The first guests begin to arrive, and Mme Greffulhe finds seats for them all along the walls, in the spacious drawing-rooms of the house, in such a way that the centre of the room remains free, ready and waiting for the arrival of His Majesty. Only a few men still remain there, as one might see on the day of a review, before the arrival of the general, the soldiers passing through the empty courtyard of the barracks, who all at once, at the first bugle call, take their place smartly, or return into the rooms or into the line. All the ladies who are to be presented to His Majesty first are at the forefront. Here is Mme de Pourtalès who is also a queen in her own way, but is above all Her Most Serene Grace the Comtesse Edmond de Pourtalès, to such a degree has she maintained intact the serene grace that never wearies of charming so many. When the King, who knew her under the Empire, sees her in a moment, he will not believe that it is she, so little has she changed, and in the same way Mme de Greffulhe will seem like a fairy who has managed the tour de force of evoking for him a beautiful apparition of days gone by. At her side, the Duchesse de Luynes, née La Rochefoucauld, appealing with a particular charm, that one sees repeated in her two children, sitting close by her; the Duchesse de Noailles, of the ravishing eyes; the Duc de Luynes, so refined, so courteous, grace itself. At his side, the Comtesse Paul de Portalès, tall and blonde, with well-ordered features; Mme Ternaux-Compans, Princesse de Caraman-Chimay, née Werlé, Mme Casimir-Perier, the Duchesse de Gramont. People are starting to arrive in greater numbers. Mme Greffulhe standing in front of the door "seems like a great golden bird" ready to spread her wings. Her wonderful eyes change their appearance at every moment: "Do you see that cloud up there", as Hamlet said to Polonius, "to me it looks like a weasel", and at every moment he finds in it a different resemblance so ceaselessly does it keep taking on a new appearance. Mme Greffulhe's eyes are no less changeable. Immobile for a moment, they are like a mineral beauty in precious stone. It might be said that displayed in a glass case they would illuminate a Louvre. Now her pupils have the appearance, in her eyes, of a pebble thrown into limpid waters. But a look has crossed them as she smiles at one of her friends who is just coming in and straight away they are dissolved, they are held like a blessing from on high, like the mysterious and transparent sweetness of stars. Now they are like the beautiful eyes of a gazelle. At every moment they are "other", yet still remain "themselves". Here is the Marquis de Lau, old friend of M. Greffulhe, former orderly officer to General Gallifet, curious Ghirlandaio head with his heightened complexion and eyes of such a blue. Another old officer who is chatting to him is Comte Louis de Turenne, the most charming man in the whole group. Of a benevolence, of an integrity, of an unfailing affability, M. de Turenne is also a man of high culture, known for his most distinguished works and whose small apartment on the rue de la Bienfaisance as well as being a centre of elegance is a home of collections and studies. M. de Turenne is one of those men of which it is said that they make the rain and the sun shine, which is perhaps to attribute to them a little gratuitously a prerogative formerly reserved for the good Lord, and extended today, to a certain extent, to physicians. But it is no less accurate that, in this circumscribed universe, it is true, which goes from the rue Tronchet (hôtel Pourtalès), to the avenue d'Iéna (hôtel Standish) and avenue Marigny (hôtels La Tremoïlle and Gustave de Rothschild), to the rue Saint-Dominique (hôtel Sagan) passing by the Cercle de l'Union, his authority is almost unlimited.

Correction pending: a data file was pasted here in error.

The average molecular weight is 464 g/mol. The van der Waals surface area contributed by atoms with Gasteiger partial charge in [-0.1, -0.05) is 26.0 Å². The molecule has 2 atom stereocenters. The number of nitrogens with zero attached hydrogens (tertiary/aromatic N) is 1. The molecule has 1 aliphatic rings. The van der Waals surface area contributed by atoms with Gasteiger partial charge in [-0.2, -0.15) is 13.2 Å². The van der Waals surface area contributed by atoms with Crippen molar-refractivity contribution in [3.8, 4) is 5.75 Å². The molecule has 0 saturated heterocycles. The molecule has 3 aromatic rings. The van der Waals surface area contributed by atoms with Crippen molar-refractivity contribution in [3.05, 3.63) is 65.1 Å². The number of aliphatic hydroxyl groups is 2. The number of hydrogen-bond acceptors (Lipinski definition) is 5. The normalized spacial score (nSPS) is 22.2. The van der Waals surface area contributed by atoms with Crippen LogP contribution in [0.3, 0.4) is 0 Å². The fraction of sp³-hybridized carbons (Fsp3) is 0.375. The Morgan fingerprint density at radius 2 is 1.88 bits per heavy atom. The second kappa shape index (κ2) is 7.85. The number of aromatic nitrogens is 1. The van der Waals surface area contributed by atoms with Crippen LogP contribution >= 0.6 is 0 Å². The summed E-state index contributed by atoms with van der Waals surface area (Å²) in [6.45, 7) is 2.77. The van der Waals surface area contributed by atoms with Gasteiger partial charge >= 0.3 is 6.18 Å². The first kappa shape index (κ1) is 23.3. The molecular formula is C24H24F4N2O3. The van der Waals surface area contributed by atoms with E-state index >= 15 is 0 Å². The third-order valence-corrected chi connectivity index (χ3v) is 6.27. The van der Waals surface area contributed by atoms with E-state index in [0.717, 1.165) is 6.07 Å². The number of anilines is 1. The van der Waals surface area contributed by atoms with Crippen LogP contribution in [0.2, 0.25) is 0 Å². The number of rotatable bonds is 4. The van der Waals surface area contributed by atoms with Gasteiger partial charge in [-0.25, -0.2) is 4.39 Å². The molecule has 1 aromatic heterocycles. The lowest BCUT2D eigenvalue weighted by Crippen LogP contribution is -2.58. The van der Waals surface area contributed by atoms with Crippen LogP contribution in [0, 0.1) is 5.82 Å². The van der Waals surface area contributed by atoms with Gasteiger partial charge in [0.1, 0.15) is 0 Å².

He made his greetings successively: to Duc de Montmorency, a figure from history with a youthful allure; to M. Charles Ephrussi, a great friend of the Comte and Comtesse Greffulhe; to Marquis de Castellane and Comte Rambuteau. At that moment Mme Greffulhe places, by the side of her friend the Comtesse de Kersaint, née Mailly-Nesle, the Marquise d'Eyragues, that noble brunette young lady, her cousin, née Montesquiou (sister to the Comtesse d'Oizonville and sister and sister-in-law to Comte and Comtesse Henri de Montesquiou, née Noailles), a woman of delightful wit, who exercises over all who know her the most justifiable influence. She possesses the sort of thorough and charming mind that consists in seeing everything in an original way and is so acute that there is no such thing to her as an insignificant event or a boring person, and that can extract from the dullest stone a grain of sparkling gold. She too has hardly sat herself down before everyone crowds around her, and you can see how much the persons sitting near her all seem to be delightedly savouring the unexpected nature of her conversation. The Marquise de Massa, Comtesse de Gabriac and the Duchesse de Reggio, who have spotted Mme d'Eyragues, get up and come to find a place next to her. The whole world has turned out, writers and illustrious scholars, come to be presented to His Majesty. Around every great feminine influence there are always groupings and arrays of talents. But today, the day (to take up our image once more) of the grand review, where the veterans of French thought will be parading in honour of the King, each and every one of them, the reservists and the major-generals, have been called to arms. With the result that next to the young Helleu, La Gandara, Lobre, Le Sizeranne, we find M. Bertholt, the great chemist; M. Albert Sorel, with the precise and profound mind of the imperturbable and perspicacious historian; M. Camille Saint-Saëns, M. Paul Hervieu, still young but illustrious too, and whose musical and relaxed diction, in inverted harmonious cadence, holds captive the attention of all, as they hang on his profound and charming words. M. Janssen, the great astronomer, has come in a morning suit, even though it is four o'clock in the afternoon, be it out of excessive anxiety of officialdom, be it out of the scholar's disdain for the contingencies of dress, be it out of a touching desire, in absolute ignorance of fashion, to do the right thing. On anybody else and anywhere else but here it might look ridiculous, but with M. Janssens [sic] it takes on something very noble and touching, and one feels that the men of intelligence who are present would willingly put themselves in morning dress to be like him and say to him like Dumas fils to George Sand: "I much prefer to be wrong with you than right with everybody else". The King has still not arrived. It is as if we are in class, awaiting the arrival of the examiner. People chat. Through the window that is open to the garden, mingling with the song of a bullfinch, comes the delicious scent of lilac. At every moment a humorous remark produces a burst of laughter from Mme Greffulhe. Ah! such a pretty thing! She remains indecisive for a moment as if hesitating before the appropriate volley of laughter that suddenly and delightfully bursts forth, in countless outpourings and chimes.